Mechanically-Induced Morphological Changes in the Organ of Corti
Acute exposures to high-level noise impulses damage the cochlea via mechanical mechanisms that are associated with excessive displacements and stresses developed in the delicate epithelial tissues of the organ of Corti. Such damage has been discussed in the literaure a number of times, and an especially clear description was provided by Davis . Davis and his colleagues used continuous noise at levels of nearly 150 dB SPL at the eardrum. They noted that the Hensen cell attachments represent a mechanically weak link in the structural organization of the organ of Corti. This result was confirmed by Beagley , who illustrated the separation of cell junctions between the Deiter and Hensen cells following overstimulation. Since then, others (notably Spoendlin  and Voldrich ), also using high levels of continuous noise, have demonstrated lesions on the basilar membrane of an equivocal mechanical origin, including rupture of the basilar membrane and Reissners membrane. Spoendlin suggested intensities of around 125 dB SPL as the threshold for mechanically-induced lesions as opposed to metabolically-induced damage. However, the dependance of this rms sound pressure on the exposure duration is not clear. Spoendlin is in agreement with Davis and Beagley concerning the susceptibility to acoustic trauma of the Hensen cell attachments, but he further implicates the pillar cells and the medial attachments of the inner hair cell cuticular area as, “weak spots.” This paper attempts to provide a clear documentation of the morphological sequence of events which is eventually responsible for producing massive structural damage to the organ of Corti. Using blast waves as a vehicle, we will further attempt to qualitatively illustrate a fundamental difference in the way in which continuous and impulse noise may need to be evaluated when assessing the potential for producing trauma.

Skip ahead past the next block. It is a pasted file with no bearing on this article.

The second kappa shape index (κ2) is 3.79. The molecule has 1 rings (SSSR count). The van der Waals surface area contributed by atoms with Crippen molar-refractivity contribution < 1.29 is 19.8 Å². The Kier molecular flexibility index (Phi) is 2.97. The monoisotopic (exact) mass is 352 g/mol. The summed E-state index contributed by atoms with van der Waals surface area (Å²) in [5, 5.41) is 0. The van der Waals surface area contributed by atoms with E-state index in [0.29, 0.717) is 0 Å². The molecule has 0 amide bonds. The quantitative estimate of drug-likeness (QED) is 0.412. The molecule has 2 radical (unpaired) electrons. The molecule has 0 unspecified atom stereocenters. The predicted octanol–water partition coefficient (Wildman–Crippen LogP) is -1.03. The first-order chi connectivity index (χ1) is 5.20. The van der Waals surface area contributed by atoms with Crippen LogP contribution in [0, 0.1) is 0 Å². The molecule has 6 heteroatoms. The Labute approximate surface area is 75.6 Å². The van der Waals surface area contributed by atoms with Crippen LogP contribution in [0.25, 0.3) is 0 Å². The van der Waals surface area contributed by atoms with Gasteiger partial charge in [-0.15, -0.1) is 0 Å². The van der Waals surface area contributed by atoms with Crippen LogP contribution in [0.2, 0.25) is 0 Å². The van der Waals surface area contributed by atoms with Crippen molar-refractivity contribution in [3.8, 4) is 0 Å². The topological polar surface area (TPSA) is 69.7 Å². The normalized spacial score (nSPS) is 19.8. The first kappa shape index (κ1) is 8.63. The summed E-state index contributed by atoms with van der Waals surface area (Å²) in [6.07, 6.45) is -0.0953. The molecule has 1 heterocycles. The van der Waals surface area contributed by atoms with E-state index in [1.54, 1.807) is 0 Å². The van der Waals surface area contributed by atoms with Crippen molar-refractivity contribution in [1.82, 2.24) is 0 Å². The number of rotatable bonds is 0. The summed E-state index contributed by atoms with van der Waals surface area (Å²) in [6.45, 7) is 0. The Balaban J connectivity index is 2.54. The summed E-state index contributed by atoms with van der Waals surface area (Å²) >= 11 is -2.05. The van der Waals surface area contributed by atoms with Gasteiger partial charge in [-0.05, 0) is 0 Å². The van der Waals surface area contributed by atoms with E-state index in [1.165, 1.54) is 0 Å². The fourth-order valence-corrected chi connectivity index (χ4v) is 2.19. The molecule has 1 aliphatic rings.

KeywordsHair Cell Blast Wave Outer Hair Cell Basilar Membrane Pillar Cell
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